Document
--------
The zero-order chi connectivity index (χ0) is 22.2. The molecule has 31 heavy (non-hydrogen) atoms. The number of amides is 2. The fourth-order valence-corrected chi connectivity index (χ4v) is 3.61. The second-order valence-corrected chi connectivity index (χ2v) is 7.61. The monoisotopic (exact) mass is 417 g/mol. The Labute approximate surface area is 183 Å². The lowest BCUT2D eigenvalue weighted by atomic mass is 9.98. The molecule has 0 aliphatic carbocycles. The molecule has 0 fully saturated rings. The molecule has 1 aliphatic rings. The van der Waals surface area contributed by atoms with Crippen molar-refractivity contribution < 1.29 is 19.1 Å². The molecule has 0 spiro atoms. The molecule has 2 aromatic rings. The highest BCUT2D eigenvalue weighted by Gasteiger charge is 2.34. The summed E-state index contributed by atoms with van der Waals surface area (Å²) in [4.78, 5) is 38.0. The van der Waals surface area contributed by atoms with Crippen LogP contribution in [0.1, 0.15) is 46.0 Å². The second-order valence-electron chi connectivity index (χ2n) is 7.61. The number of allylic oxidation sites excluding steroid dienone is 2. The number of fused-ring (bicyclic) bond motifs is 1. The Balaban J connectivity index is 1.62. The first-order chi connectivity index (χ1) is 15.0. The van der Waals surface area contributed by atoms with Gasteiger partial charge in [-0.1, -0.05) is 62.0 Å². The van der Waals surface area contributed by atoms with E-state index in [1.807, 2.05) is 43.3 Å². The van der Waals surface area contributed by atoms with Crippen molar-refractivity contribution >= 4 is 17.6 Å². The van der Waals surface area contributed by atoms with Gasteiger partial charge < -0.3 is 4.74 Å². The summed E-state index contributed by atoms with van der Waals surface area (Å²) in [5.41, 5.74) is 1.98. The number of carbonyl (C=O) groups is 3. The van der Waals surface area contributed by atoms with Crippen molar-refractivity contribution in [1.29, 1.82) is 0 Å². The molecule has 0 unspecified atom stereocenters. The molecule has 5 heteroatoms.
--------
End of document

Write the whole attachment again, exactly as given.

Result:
The zero-order chi connectivity index (χ0) is 22.2. The molecule has 31 heavy (non-hydrogen) atoms. The number of amides is 2. The fourth-order valence-corrected chi connectivity index (χ4v) is 3.61. The second-order valence-corrected chi connectivity index (χ2v) is 7.61. The monoisotopic (exact) mass is 417 g/mol. The Labute approximate surface area is 183 Å². The lowest BCUT2D eigenvalue weighted by atomic mass is 9.98. The molecule has 0 aliphatic carbocycles. The molecule has 0 fully saturated rings. The molecule has 1 aliphatic rings. The van der Waals surface area contributed by atoms with Crippen molar-refractivity contribution < 1.29 is 19.1 Å². The molecule has 0 spiro atoms. The molecule has 2 aromatic rings. The highest BCUT2D eigenvalue weighted by Gasteiger charge is 2.34. The summed E-state index contributed by atoms with van der Waals surface area (Å²) in [4.78, 5) is 38.0. The van der Waals surface area contributed by atoms with Crippen LogP contribution in [0.1, 0.15) is 46.0 Å². The second-order valence-electron chi connectivity index (χ2n) is 7.61. The number of allylic oxidation sites excluding steroid dienone is 2. The number of fused-ring (bicyclic) bond motifs is 1. The Balaban J connectivity index is 1.62. The first-order chi connectivity index (χ1) is 15.0. The van der Waals surface area contributed by atoms with Gasteiger partial charge in [-0.1, -0.05) is 62.0 Å². The van der Waals surface area contributed by atoms with E-state index in [1.807, 2.05) is 43.3 Å². The van der Waals surface area contributed by atoms with Crippen molar-refractivity contribution >= 4 is 17.6 Å². The van der Waals surface area contributed by atoms with Gasteiger partial charge < -0.3 is 4.74 Å². The summed E-state index contributed by atoms with van der Waals surface area (Å²) in [5.41, 5.74) is 1.98. The number of carbonyl (C=O) groups is 3. The van der Waals surface area contributed by atoms with Crippen molar-refractivity contribution in [1.29, 1.82) is 0 Å². The molecule has 0 unspecified atom stereocenters. The molecule has 5 heteroatoms.